An expectant mother nearly lost her unborn baby after suffering a life-threatening reaction to period painkillers.
Soraia Bonuar Gomes, 30, from Manchester, had excruciating rashes all over her body that cracked and peeled, leaving her skin red, raw.
In September 2018, she was taken to the hospital eight weeks pregnant with daughter Reyven-Vallenty.
Ms Gomes was prescribed anti-inflammatory and anti-nausea pills this June after struggling with severe menstrual symptoms for years.
The cleaner became pregnant in July and claims doctors did not tell her to stop taking her medication.
She spent a month in the hospital where doctors told her the baby might not survive. But against the odds, she gave birth seven months later.
Soraia Bonuar Gomes, 30, from Manchester, was prescribed anti-inflammation and anti-nausea pills in June 2019 after struggling with period pain for years. The cleaner became pregnant the following month and says the doctors did not tell her to stop taking the medication. Pictured: Ms. Gomes in the hospital
The mother-of-three was rushed to hospital in September 2019 – eight weeks into her pregnancy – after developing blisters all over her body which burst and peeled (pictured). Doctors gave her high doses of pain relief and popped the bubbles. They warned Ms. Gomes that she would probably lose her baby
Doctors gave Ms Gomes (pictured in hospital) high doses of pain relief and the bubbles burst. They warned that she would probably lose her child
But after a month in NHS care, Mrs Gomes (pictured) was discharged and welcomed her daughter Reyven-Vallenty (pictured) seven months later.
Ms Gomes, who has two other children, began suffering from extreme menstrual pain after the birth of her first child, Denzel, in 2014.
Her GP prescribed naproxen and cyclizine in June 2019.
Naproxen is an anti-inflammatory drug used to treat pain, including menstrual cramps, back pain, and osteoarthritis.
It is only recommended during pregnancy if doctors judge that its benefits outweigh the risks of disrupting the unborn baby’s circulation and amniotic fluid levels.
HOW CAN YOU DEVELOP AN ALLERGY DURING PREGNANCY?
Some women may develop new allergies during pregnancy.
And others who previously had mild allergies may suffer more or less during pregnancy.
Most of the changes are temporary and will return to normal once the baby is born.
It is thought to be caused by changing hormone levels and their impact on the immune system.
As the body adapts to allow mother and baby to co-exist, the response of the adaptive part of the immune system – which triggers antibody and T cell responses – is suppressed.
This is why pregnancy is considered a form of immunodeficiency, as the response of the immune system is reduced.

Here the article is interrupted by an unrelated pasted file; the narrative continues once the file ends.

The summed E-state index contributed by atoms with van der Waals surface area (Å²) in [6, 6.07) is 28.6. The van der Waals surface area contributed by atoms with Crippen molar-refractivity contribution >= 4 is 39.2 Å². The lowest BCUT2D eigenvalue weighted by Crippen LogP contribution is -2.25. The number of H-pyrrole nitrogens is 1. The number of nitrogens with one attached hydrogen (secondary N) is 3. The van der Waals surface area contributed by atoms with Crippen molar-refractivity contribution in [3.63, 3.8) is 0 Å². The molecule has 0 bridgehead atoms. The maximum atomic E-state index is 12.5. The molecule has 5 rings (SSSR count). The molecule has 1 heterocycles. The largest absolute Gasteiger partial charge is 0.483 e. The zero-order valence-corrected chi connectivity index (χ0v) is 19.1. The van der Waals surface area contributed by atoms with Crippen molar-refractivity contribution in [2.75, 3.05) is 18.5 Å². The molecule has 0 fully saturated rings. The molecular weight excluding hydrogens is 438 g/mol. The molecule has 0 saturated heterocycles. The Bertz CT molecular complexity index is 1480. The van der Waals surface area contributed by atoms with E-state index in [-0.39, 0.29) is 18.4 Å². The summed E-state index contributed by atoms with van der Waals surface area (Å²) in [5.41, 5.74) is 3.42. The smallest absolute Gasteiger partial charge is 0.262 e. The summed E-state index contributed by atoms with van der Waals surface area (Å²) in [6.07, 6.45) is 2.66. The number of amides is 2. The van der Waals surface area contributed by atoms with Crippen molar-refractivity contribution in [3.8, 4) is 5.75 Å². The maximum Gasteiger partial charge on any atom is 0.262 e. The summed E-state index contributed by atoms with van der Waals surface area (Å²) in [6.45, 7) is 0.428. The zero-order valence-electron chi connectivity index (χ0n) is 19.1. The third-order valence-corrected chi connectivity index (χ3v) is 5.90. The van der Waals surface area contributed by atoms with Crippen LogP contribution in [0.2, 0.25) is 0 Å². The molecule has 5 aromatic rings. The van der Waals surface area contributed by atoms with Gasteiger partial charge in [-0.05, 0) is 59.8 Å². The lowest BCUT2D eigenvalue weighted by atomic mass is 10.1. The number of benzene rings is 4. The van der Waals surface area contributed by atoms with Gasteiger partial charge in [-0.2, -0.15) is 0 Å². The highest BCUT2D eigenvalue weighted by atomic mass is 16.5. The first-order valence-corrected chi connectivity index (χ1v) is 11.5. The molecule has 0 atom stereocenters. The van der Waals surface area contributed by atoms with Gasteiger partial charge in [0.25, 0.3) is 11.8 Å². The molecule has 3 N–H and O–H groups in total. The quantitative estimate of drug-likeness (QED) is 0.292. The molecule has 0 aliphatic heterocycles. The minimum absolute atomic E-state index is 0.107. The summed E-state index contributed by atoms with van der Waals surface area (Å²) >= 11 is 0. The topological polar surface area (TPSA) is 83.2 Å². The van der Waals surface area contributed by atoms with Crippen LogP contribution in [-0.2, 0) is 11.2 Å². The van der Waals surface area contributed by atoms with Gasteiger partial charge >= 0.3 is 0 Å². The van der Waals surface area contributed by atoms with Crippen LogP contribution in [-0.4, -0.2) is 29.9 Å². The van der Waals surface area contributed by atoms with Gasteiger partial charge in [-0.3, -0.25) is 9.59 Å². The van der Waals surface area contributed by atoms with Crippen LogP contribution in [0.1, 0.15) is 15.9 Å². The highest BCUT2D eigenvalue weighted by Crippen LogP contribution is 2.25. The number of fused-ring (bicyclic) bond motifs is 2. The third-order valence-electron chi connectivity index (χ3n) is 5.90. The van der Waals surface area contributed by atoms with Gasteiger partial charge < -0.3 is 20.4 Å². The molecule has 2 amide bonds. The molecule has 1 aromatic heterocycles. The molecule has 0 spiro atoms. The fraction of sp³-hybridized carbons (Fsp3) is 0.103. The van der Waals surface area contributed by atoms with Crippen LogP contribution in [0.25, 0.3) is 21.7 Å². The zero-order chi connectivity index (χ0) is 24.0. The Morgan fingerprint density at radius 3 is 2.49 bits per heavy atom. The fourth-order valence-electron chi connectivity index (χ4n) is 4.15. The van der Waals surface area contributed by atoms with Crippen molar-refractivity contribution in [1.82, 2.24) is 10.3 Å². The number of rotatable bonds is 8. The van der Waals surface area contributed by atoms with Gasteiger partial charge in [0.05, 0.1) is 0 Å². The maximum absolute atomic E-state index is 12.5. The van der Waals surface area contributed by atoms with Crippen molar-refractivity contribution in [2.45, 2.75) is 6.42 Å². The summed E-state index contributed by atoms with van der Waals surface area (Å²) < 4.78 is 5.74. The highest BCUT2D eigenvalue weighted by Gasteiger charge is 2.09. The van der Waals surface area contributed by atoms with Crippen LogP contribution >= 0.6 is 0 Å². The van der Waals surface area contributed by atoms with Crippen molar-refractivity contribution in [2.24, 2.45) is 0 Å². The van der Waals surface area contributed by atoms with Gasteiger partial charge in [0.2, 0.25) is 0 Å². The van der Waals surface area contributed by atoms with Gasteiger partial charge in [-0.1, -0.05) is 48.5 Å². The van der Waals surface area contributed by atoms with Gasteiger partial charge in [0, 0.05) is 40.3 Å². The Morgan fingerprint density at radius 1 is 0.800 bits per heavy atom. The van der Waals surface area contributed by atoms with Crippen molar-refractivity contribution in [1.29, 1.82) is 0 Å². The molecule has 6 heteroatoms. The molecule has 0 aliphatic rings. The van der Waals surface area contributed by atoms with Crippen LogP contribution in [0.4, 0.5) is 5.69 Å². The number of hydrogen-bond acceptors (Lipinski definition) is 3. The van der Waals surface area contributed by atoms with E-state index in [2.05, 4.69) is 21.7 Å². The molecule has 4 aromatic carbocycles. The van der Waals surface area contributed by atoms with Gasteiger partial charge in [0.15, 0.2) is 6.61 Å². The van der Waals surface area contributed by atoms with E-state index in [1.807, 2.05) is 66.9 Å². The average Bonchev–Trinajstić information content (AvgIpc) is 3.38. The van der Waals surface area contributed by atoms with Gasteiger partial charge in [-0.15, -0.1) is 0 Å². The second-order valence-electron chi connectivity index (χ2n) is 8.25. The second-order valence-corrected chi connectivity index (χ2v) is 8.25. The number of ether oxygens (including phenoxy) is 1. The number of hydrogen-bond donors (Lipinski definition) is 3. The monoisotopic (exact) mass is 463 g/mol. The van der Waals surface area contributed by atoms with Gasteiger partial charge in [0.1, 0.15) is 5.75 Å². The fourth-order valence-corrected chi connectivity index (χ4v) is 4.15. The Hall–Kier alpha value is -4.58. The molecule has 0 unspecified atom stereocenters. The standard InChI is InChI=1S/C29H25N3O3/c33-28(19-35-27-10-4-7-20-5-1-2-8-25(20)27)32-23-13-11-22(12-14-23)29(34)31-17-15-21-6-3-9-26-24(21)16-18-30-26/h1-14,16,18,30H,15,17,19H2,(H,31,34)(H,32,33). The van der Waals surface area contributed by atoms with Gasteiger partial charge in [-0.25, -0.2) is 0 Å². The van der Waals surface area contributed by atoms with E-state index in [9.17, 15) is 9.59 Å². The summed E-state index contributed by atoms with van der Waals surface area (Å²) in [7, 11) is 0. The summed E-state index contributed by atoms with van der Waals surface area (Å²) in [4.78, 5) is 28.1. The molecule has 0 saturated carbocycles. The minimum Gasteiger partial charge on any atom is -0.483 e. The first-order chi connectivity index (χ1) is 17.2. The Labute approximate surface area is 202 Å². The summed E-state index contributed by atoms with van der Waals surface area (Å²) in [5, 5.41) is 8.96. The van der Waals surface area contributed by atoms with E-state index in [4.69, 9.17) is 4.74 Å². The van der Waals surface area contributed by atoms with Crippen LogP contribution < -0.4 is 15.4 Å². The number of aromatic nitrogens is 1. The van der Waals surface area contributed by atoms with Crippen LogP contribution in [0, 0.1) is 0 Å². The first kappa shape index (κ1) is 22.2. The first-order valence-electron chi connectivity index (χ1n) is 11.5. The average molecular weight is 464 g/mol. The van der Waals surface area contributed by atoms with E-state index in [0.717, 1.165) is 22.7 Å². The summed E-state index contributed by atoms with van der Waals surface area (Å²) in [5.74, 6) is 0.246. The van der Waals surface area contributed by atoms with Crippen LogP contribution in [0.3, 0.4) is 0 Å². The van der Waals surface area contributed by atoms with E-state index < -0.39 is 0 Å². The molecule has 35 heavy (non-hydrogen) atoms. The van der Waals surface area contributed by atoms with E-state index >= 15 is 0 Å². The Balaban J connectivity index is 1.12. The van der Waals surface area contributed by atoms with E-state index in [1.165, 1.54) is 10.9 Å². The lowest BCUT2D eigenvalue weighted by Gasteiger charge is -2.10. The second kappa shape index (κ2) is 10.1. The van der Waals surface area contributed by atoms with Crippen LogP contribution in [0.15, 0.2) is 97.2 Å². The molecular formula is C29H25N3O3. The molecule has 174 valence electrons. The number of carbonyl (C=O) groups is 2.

Expectant mothers taking prescription drugs are advised to take them until they have spoken to their GP.
Cyclizine is used to help with nausea. It is commonly prescribed for nausea in pregnancy and there is no evidence that it can harm an unborn baby.
But just a month after being prescribed the drug cocktail, Ms Gomes became pregnant.
She went to hospital in Manchester in September 2019 after small red spots appeared on her body.
The doctors thought it was chicken pox and discharged her after a four-day stay in the hospital.
Later that night, however, her legs became so weak that she could not walk, and blisters formed all over her body.
Ms Gomes said: “When I started to react to the medicine, all these bubbles appeared on my skin as if they were filled with water. It was very painful.’
She called an ambulance and was taken to St Mary’s Hospital in Manchester.
In the hospital, her face swelled and her blisters burst and peeled, leaving her with pain and red skin.
She was taken to Salford Royal Hospital where doctors treated her for a severe allergic reaction to her medication.
Doctors don’t know which drug caused the reaction, but they stopped both immediately and ran blood tests, she said.
Mrs Gomes said: “Once I was in hospital I didn’t know if my baby was going to survive.”
She added: “I lost my sight, I couldn’t walk, I was just confined to bed for two months and was fed through a drip.
“It was so scary. My whole skin burned all over my body.’
She added: “The doctors had to burst the bubbles to allow the fluid to flow out. They had to put me to sleep and relieve the pain a lot so I couldn’t feel what they were doing.
“Every time I woke up, the first thing I would ask was how my baby was doing.
“The doctors said I shouldn’t think about the baby because I might lose it and just worry about myself, but I always worried about my baby. It was so scary.’
Ms Gomes said doctors diagnosed her with a “potentially life-threatening skin condition” as a result of her allergic reaction.
Pregnant women may suddenly develop new allergies during pregnancy, even if they have never suffered from them before.
She spent two weeks in Salford Hospital’s intensive care unit before being moved to a ward for a further two weeks.
Doctors finally confirmed that her baby would survive.
Ms Gomes said when she heard the news she felt her “world was going to be found”. However, she remained terrified that she would lose the baby for the rest of the pregnancy.
But against the odds, Ms. Gomes gave birth to a healthy baby girl, Reyven-Vallenty, in March 2020 and couldn’t be happier.
Not letting the traumatic experience stop her dreams of a family, she welcomed her third child, Allyson Ivenancya, now 10 months old, last year.
She said, “I’m so happy now.”